The other day, in remembrance of the 75th anniversary of the Allied invasion at Normandy, a recording of President Franklin D. Roosevelt’s address to and prayer with the nation aired. When I heard the words of this prayer it reminded me of the blind man standing on the side of the road, who after he heard Jesus was there, began shouting, “Jesus, Thou son of David, have mercy on me (Mark 10:47)!” The people tried to hush him but, the man desperately needed healing from Jesus so, the more they tried to quiet him, the more persistent and louder he got. The blind man kept calling His name until Jesus stopped and then had the man brought to Him. Jesus made his persistence worthwhile, for He granted his request and opened his blinded eyes. Now, not only could he hear Jesus, but he could also see Jesus.

The words of President Roosevelt’s prayer also reminded me of the desperate mother who cried out to Jesus, “Have mercy on me, O Lord, Thou son of David; my daughter is severely demon possessed (Matthew 15:22).” Jesus acted as if He didn’t hear her. But, she persisted. Therefore, the disciples said to Him; “Send her away!” When He finally acknowledged her, Jesus told her that He would not help her because of her ethnicity. But, she persisted. Then, He insulted the mother. But, she persisted. Finally, Jesus complimented her undaunted faith and freed her daughter from demonic possession.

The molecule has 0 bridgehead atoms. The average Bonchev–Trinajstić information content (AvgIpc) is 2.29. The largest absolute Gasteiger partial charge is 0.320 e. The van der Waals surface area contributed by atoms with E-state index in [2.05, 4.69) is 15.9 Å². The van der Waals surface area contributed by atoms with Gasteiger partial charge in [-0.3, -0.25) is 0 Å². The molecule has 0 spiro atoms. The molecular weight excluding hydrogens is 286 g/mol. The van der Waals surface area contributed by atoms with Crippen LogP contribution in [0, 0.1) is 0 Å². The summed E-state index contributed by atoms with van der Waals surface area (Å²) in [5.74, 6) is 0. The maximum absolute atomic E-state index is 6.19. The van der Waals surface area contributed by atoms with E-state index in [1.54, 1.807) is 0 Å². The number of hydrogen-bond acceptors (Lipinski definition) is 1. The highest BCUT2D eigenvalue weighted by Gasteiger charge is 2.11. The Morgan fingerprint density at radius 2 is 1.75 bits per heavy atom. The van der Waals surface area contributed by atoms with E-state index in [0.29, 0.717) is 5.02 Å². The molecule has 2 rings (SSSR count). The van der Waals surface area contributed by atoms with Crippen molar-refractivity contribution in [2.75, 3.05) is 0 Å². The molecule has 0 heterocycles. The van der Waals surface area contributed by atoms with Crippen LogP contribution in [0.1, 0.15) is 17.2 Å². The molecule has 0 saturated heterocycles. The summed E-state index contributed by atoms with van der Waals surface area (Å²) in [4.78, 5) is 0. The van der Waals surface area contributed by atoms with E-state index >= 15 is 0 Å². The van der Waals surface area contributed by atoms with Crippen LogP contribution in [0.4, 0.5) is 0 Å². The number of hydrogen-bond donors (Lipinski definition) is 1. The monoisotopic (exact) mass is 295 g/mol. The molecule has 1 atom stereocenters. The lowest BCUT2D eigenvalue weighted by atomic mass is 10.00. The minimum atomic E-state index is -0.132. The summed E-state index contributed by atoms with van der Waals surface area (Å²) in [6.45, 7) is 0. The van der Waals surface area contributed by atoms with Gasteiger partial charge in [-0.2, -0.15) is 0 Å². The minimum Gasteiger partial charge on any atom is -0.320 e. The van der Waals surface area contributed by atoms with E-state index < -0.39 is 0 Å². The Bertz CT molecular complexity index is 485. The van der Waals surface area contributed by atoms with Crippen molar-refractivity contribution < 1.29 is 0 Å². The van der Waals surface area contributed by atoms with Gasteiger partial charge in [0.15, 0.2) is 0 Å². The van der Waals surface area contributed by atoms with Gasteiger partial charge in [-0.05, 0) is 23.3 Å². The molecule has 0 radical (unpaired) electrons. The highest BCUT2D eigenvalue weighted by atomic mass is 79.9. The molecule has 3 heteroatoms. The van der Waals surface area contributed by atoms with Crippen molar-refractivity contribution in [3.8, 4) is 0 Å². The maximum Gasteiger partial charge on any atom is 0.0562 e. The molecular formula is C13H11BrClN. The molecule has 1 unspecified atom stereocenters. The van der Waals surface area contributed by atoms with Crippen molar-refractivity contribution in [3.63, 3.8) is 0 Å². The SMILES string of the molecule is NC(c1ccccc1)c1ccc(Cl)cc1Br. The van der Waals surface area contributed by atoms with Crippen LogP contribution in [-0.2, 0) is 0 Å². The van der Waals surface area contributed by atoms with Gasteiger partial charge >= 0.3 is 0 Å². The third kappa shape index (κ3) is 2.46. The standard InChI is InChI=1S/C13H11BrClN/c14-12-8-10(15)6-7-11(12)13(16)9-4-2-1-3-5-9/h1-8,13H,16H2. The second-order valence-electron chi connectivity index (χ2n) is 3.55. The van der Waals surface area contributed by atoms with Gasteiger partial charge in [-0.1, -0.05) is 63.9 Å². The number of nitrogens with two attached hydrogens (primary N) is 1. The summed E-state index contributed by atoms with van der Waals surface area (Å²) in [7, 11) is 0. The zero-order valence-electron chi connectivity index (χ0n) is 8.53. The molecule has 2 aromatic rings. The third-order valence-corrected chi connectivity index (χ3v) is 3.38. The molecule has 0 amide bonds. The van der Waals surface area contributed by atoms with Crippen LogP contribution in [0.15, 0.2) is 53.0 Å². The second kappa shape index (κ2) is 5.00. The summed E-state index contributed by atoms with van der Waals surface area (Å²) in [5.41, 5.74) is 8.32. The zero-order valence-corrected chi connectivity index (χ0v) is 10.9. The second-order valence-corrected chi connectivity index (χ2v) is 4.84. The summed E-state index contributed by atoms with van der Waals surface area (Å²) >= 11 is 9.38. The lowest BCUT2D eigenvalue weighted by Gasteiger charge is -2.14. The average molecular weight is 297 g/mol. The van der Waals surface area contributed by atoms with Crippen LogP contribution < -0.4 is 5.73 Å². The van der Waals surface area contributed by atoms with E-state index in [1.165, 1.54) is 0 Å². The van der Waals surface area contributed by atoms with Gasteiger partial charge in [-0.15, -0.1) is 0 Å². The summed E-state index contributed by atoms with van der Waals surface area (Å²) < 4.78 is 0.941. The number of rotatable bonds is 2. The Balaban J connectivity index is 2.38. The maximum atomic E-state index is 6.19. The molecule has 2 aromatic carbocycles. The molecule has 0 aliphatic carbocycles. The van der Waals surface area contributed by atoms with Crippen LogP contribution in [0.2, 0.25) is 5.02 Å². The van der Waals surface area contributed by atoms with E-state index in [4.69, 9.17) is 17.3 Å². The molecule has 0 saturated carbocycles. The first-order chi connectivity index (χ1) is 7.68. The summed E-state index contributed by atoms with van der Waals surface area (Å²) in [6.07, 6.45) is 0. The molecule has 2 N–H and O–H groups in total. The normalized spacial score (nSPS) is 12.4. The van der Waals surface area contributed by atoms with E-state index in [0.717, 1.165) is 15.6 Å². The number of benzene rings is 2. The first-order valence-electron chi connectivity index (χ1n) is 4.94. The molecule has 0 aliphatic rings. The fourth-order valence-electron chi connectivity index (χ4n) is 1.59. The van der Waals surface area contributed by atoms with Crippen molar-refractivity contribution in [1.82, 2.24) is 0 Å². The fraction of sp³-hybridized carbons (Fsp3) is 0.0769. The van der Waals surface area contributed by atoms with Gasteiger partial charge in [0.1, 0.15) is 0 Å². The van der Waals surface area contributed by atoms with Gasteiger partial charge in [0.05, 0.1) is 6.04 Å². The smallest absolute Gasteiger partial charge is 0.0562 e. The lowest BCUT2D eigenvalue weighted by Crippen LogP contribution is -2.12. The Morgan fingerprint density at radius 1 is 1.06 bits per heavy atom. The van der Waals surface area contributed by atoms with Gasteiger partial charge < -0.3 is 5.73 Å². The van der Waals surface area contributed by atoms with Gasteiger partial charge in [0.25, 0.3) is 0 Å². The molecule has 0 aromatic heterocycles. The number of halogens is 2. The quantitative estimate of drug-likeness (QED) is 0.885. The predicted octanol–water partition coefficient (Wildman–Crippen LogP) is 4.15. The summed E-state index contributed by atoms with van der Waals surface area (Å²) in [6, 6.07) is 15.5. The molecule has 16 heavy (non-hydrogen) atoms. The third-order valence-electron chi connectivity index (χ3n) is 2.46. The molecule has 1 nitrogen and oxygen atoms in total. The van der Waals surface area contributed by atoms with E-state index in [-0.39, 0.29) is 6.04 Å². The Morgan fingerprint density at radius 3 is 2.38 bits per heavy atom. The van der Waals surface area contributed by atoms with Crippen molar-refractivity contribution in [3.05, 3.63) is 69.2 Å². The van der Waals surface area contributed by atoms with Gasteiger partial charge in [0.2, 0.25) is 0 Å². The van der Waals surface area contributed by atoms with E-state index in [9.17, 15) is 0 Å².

To emphasize that we ought always to pray and never give up, Jesus told the story of a widow who went to an ungodly judge. The widow asked the judge for justice against her adversary. He refused, but she kept asking. She was so relentless that the judge grew weary of the widow’s constant approaching him with the same request. Therefore, because of her persistence, he granted her request (Luke 18:1-5). Then, Jesus said to them;

 And shall not God avenge His own elect, which cry day and night unto Him, though He bear long with them? tell you that He will avenge them speedily… Luke 18:7